That has an impact on health. Inner London mortality rates are 25 per cent. above the English average. So London is a special case. The Government's claim to be redistributing resources from secondary to primary care is just not borne out by the facts. They are cutting the budget. The Labour party is calling for a moratorium, a chance to examine again the conclusions of the Tomlinson report. I know that the Minister of State will argue that it is a call for a review of a review, that it is, therefore, time wasting and that we should get on. That is what we are calling for. It is important. If the nation is marching in the wrong direction, it would be better to stop and think again rather than continue marching in that direction, which is the case that the Minister is about to advance on us.
It is our view that the Tomlinson report is flawed. In fairness to Tomlinson, however, he was not asked to examine provision for health care in the whole of London—he should have been—and his report deals only with inner London, and mainly with acute beds. He concluded that London is over-bedded. On that he is wrong. The most realistic figure that I can get—it is substantiated by the House of Commons Library—is that London has 2.5 acute beds per 1,000 of the population. I know that when the Minister responds he will quote a figure of more than four beds per 1,000 of the population, but to get that figure he is including every bed he can possibly find—no doubt including those in the private houses of Conservative Members. It is an exaggeration.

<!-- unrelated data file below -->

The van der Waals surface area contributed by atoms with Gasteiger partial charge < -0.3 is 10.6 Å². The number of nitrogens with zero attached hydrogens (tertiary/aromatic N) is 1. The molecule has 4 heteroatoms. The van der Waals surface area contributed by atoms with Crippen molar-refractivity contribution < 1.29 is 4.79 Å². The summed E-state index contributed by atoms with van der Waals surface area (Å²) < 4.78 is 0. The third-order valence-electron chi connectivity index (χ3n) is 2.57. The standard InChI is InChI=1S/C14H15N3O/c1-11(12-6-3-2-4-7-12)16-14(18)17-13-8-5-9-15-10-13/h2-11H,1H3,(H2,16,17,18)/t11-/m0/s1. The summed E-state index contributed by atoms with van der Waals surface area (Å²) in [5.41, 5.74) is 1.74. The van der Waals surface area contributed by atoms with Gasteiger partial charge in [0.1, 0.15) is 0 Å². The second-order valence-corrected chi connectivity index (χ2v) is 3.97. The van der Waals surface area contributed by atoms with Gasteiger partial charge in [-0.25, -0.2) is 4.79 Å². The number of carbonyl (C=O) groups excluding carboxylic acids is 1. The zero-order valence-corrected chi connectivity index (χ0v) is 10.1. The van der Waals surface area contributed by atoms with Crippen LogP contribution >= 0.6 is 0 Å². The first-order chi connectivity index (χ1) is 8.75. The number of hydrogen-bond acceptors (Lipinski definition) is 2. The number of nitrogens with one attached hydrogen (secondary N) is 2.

The other argument that Tomlinson addressed is that London has 15 per cent. of the population but 20 per cent. of the expenditure. When one excludes the London allowance and the extra costs involved in the teaching functions of secondary care in London, the comparison is 15 per cent. of the population and 15 per cent. of the resources. There are other reasons why the Tomlinson report is flawed, but time prohibits me from going through them.
In summary, however, the report tries to treat inner London like an "average" English district, which of course it is not. It tries to suggest that increased primary care means fewer hospital patients whereas it may well not. One might well stimulate demand for secondary services by providing primary services. Tomlinson believed that patients from outer London did not use inner London hospitals. That, too, is wrong. Research by the King's Fund has shown that, of half a million in-patients treated in inner London, 150,000 came from outer London or other parts of the country. Tomlinson's calculations also failed to distinguish between the different types of beds—surgical and medical. The crisis is not just one of secondary care, but primary care as well. If the present rate of closure of London's psychiatric beds continues, there will be none left by the year 2000. That cannot be the Government's objective, or the Secretary of State would never be out of the courts.
My hon. Friend the Member for Woolwich (Mr. Austin-Walker) referred to the London ambulance service. Some 37.8 per cent. of ambulances failed to arrive within the patients charter standard time of 14 minutes in London. What on earth is the point of having a charter if the service that is supposed to be supervised by it cannot live up to the results? The London ambulance service is long overdue for a thorough management review, as promised by the Secretary of State three years ago. She told me that it was to become a trust. The trust institutions are the Government's remedy for the problems in the NHS. If that is their preferred remedy, why has it taken so long for it to be put in place in the London ambulance service, where the problems are the most acute?